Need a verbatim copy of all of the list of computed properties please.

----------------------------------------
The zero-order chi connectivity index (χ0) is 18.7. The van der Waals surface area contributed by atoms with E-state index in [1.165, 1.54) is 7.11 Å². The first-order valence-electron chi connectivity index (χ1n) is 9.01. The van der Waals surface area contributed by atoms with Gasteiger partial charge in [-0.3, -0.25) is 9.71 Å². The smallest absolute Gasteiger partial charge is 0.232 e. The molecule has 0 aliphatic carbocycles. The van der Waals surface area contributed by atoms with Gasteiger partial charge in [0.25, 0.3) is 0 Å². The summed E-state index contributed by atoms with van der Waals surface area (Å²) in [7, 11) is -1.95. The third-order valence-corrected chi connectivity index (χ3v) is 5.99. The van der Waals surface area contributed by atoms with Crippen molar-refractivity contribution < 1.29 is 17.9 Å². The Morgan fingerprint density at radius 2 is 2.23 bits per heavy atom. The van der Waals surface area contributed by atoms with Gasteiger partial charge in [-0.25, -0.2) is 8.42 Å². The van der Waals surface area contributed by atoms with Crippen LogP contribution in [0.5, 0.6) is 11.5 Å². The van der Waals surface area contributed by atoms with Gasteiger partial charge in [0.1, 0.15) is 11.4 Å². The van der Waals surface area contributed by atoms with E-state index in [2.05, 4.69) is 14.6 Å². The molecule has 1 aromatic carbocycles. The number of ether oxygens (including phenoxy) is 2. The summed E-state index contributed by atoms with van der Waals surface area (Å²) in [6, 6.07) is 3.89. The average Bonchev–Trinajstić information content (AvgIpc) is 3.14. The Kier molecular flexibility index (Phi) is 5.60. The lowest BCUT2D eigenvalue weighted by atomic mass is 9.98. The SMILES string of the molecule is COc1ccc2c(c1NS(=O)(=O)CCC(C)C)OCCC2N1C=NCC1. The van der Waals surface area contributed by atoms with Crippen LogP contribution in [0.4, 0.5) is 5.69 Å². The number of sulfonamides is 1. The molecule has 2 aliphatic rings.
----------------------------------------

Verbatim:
The zero-order chi connectivity index (χ0) is 18.7. The van der Waals surface area contributed by atoms with E-state index in [1.165, 1.54) is 7.11 Å². The first-order valence-electron chi connectivity index (χ1n) is 9.01. The van der Waals surface area contributed by atoms with Gasteiger partial charge in [-0.3, -0.25) is 9.71 Å². The smallest absolute Gasteiger partial charge is 0.232 e. The molecule has 0 aliphatic carbocycles. The van der Waals surface area contributed by atoms with Gasteiger partial charge in [0.25, 0.3) is 0 Å². The summed E-state index contributed by atoms with van der Waals surface area (Å²) in [7, 11) is -1.95. The third-order valence-corrected chi connectivity index (χ3v) is 5.99. The van der Waals surface area contributed by atoms with Crippen molar-refractivity contribution < 1.29 is 17.9 Å². The Morgan fingerprint density at radius 2 is 2.23 bits per heavy atom. The van der Waals surface area contributed by atoms with Gasteiger partial charge in [-0.25, -0.2) is 8.42 Å². The van der Waals surface area contributed by atoms with Crippen LogP contribution in [0.5, 0.6) is 11.5 Å². The van der Waals surface area contributed by atoms with Gasteiger partial charge in [0.1, 0.15) is 11.4 Å². The van der Waals surface area contributed by atoms with E-state index in [2.05, 4.69) is 14.6 Å². The molecule has 1 aromatic carbocycles. The number of ether oxygens (including phenoxy) is 2. The summed E-state index contributed by atoms with van der Waals surface area (Å²) in [6, 6.07) is 3.89. The average Bonchev–Trinajstić information content (AvgIpc) is 3.14. The Kier molecular flexibility index (Phi) is 5.60. The lowest BCUT2D eigenvalue weighted by atomic mass is 9.98. The SMILES string of the molecule is COc1ccc2c(c1NS(=O)(=O)CCC(C)C)OCCC2N1C=NCC1. The van der Waals surface area contributed by atoms with Crippen LogP contribution in [0.4, 0.5) is 5.69 Å². The number of sulfonamides is 1. The molecule has 2 aliphatic rings.